genetics and your skin

how big of an impact do your genes actually have on the health of your skin?

Some things just run in the family! Whether you’ve inherited bowleggedness, curly hair, or something else entirely, the genes passed on to you from your family obviously have an impact on your physical health and appearance. But exactly how much of a say do they have? 

Genetics determine and regulate cell production, meaning they tell your body to produce new skin cells when old ones die. Many skin issues come as a result of the rate at which the body produces skin cells; if new cells are produced too quickly, they can clog pores and cause inflammation, and if new cells aren’t produced fast enough, the skin will have more difficulty repairing itself after damage or trauma.

When it comes to the role that genetics play in your skin, there is a lot of debate about nature vs. nurture. How big of an effect can topical treatments and a healthy diet have on skin that’s genetically inclined to show early signs of aging? Or skin that is genetically predisposed to acne or inflammation?

Research on this topic continues to progress, but here’s what we know so far.

signs of aging

Certain visible signs of aging such as sagging or looseness in the skin are dictated by your genetic makeup. Simply put, some people’s genetics allow their skin to easily bounce back from sun exposure, free radical damage, or other stressors, while others are less resilient.

A 2009 study at the Case Medical Center’s Department of Dermatology surveyed 65 pairs of identical twins and came to the conclusion that up to 40% of skin-aging factors are non-genetic. They found that external factors like UV exposure, sunscreen use (or lack thereof), smoking, excessive alcohol consumption, and the like had a huge effect on skin aging, as illustrated by the visible differences in the appearances of identical twins.

Another study, conducted from 2007 to 2009 at the Case Western University, surveyed 79 pairs of twins, in which only 1 twin smoked, or 1 twin had been smoking for 5 or more years longer than the other. The twins who smoked showed far more noticeable under eye bags, premature wrinkles, and the like; they appeared visibly older than their counterparts. 

Essentially, identical twins with identical genetic makeup appeared drastically different in age depending on how they chose to live their lives. So, although genetic predispositions might make visible signs of aging more or less likely, research indicates that healthy lifestyle choices can make a difference.

acne

Research also indicates that acne and what causes it is, to a point, genetic. Your genetic makeup plays a huge role in the amount of sebum that your skin produces as well as how it adapts to acne-causing bacteria, stress, and hormonal changes. However, acne can also be caused by external, non-genetic factors, like humidity, pollution, pore-clogging makeup, etc.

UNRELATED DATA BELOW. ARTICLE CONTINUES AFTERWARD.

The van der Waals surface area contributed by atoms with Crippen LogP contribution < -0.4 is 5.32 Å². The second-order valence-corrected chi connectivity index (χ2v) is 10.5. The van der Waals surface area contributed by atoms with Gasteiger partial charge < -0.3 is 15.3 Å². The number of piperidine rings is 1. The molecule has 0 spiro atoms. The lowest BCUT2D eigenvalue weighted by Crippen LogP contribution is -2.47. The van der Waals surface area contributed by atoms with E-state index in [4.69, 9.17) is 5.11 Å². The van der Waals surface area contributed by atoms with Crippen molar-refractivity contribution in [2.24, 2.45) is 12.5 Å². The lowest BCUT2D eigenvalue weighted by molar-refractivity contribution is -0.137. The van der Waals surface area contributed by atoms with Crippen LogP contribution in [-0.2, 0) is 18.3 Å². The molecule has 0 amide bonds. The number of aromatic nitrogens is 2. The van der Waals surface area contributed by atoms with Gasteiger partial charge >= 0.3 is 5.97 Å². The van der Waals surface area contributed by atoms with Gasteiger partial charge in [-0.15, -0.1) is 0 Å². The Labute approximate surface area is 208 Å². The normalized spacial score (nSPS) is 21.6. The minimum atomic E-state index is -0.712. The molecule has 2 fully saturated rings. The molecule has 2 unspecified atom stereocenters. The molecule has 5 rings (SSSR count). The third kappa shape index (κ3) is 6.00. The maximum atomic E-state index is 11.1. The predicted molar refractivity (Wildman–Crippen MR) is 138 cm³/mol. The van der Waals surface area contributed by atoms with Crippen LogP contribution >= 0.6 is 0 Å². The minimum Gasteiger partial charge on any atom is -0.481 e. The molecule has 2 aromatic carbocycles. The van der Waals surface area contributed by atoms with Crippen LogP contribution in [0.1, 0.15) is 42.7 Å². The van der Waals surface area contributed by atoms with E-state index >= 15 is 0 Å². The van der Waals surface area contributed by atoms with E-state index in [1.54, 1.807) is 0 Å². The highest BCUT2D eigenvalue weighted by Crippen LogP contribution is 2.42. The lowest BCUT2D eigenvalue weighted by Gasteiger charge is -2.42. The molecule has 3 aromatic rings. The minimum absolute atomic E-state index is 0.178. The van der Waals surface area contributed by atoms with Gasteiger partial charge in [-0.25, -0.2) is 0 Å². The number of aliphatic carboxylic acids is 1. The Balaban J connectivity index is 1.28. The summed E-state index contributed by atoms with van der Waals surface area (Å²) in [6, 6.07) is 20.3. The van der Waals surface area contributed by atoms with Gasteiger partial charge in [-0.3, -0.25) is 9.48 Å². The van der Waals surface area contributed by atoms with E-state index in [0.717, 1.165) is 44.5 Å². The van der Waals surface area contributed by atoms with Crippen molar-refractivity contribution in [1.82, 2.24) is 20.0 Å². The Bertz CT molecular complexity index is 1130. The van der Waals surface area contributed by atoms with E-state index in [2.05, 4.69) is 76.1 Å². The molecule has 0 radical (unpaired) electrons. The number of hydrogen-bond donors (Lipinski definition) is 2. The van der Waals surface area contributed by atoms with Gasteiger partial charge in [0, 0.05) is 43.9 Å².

A study conducted at the Department of Dermatology of the Hull Royal Infirmary, which utilized both identical and non-identical twins as subjects, found that identical twins produced sebum at “virtually identical” rates, although the severity of their acne varied. They concluded that although sebum production is determined by genetics, external and environmental factors still had a sizeable effect on the frequency and extremity of breakouts.

Another study, conducted at London’s St. Thomas’ Hospital, studied more than 1500 pairs of twins with the aim of determining how big of a role genetics played in the formation of acne. Within this sample, 81% of acne was caused by genetic factors and the remaining 19% was caused by external or environmental factors. However, the study’s sample consisted of only women, indicating that research on this topic must continue.

the takeaway

Essentially, although genetics obviously and certainly play a huge role in the occurrence of acne and visible signs of aging in the skin, healthy lifestyle choices like wearing sunscreen, abstaining from smoking, staying hydrated, and avoiding inflammatory foods, can have an impact as well.

Being genetically predisposed to show premature signs of aging or develop acne does not mean that you’re doomed to deal with them forever - making healthy lifestyle choices and taking care of your skin play an important role in your skin’s health too. 

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